He was prescribed opioid pain pills, he said, but chose not to take them long term as he did not want all the despair, and worse, that comes from opioid addiction. Besides, “marijuana was a lot better pain reliever than anything I took,” he said.
This was not Mr. Hotchkiss’s first marijuana arrest. In 1990, he served six months in prison for a conviction of conspiracy to distribute marijuana. No one is claiming he has lived a marijuana-free life, least of all Leon Hotchkiss, whose middle name is Bud.
However, even considering this prior conviction, the Baldwin County District Attorney’s Office initially offered a plea agreement, recommending a sentence of 15 years in the trafficking case and offering to dismiss a related charge of possession of drug paraphernalia. The plea agreement, dated June 29, 2012, was provided by the office of then-District Attorney Hallie S. Dixon to Mr. Hotchkiss’s appointed attorney. A 15 year sentence would have made him eligible for Correctional Incentive Time (good time) and release after 4.5 years (in 2017).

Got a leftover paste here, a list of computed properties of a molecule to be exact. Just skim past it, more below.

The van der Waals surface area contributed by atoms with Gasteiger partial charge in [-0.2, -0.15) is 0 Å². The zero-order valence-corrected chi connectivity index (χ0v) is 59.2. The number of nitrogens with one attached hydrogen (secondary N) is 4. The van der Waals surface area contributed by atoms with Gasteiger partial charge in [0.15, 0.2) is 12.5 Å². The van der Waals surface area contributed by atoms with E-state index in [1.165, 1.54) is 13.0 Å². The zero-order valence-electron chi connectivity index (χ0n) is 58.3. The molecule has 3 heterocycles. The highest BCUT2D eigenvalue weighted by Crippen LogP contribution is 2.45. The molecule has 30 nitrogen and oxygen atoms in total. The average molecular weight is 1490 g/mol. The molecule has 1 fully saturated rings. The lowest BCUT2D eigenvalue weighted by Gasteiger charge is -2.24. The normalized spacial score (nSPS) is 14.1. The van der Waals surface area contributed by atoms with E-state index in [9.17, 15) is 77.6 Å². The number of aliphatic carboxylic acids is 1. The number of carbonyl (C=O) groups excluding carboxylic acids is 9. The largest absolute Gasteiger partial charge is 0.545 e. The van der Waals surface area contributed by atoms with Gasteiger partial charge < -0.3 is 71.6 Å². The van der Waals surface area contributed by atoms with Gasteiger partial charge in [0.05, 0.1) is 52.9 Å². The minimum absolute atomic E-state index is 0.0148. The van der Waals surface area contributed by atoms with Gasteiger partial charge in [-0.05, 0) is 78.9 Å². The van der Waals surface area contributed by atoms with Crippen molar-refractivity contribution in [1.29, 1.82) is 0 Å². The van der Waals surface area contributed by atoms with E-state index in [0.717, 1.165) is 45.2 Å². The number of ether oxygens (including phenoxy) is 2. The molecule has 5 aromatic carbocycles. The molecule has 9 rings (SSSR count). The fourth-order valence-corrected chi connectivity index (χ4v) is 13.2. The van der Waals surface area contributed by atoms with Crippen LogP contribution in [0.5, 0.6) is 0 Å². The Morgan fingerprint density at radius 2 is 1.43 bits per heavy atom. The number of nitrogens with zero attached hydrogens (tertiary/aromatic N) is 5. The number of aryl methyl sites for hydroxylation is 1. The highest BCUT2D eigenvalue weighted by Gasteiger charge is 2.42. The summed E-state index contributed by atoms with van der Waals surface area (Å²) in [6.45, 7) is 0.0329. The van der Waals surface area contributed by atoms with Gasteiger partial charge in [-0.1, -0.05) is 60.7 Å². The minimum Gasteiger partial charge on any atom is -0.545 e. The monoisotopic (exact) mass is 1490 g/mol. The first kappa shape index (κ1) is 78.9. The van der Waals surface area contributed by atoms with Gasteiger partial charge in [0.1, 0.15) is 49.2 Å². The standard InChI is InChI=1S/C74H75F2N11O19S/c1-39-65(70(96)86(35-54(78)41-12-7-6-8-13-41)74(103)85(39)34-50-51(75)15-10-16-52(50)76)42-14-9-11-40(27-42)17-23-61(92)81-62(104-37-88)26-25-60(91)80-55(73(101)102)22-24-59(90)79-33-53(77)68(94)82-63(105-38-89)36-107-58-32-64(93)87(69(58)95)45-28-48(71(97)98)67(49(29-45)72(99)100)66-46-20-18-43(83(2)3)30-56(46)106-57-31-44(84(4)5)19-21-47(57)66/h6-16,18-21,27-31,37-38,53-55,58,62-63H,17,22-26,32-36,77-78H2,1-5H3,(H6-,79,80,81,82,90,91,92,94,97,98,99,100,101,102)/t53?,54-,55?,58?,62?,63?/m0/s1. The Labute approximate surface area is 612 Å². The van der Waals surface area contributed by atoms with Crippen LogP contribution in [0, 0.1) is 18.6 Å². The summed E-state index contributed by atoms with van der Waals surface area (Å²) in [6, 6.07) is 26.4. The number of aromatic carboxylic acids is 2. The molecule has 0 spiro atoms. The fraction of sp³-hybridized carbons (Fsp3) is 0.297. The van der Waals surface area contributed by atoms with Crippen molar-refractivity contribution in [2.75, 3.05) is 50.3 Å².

The record is not entirely clear as to why the case was not resolved pursuant to that plea offer. Shortly after the offer expired, Mr. Hotchkiss retained a new attorney and entered a blind plea to the trafficking and paraphernalia charges. At the sentencing hearing, his attorney told the Court: “Mr. Hotchkiss accepted responsibility as soon as consent was obtained by the police department. He was cooperative, told them everything, took them through the house, showed them all the marijuana. And, in addition, he told law enforcement that he was not making a living but that he had an injury and he was unable to work and earn money and that’s why he was growing the marijuana.”
A Baldwin County Circuit Judge sentenced him to 40 years in prison.
Parole-eligible again at age 72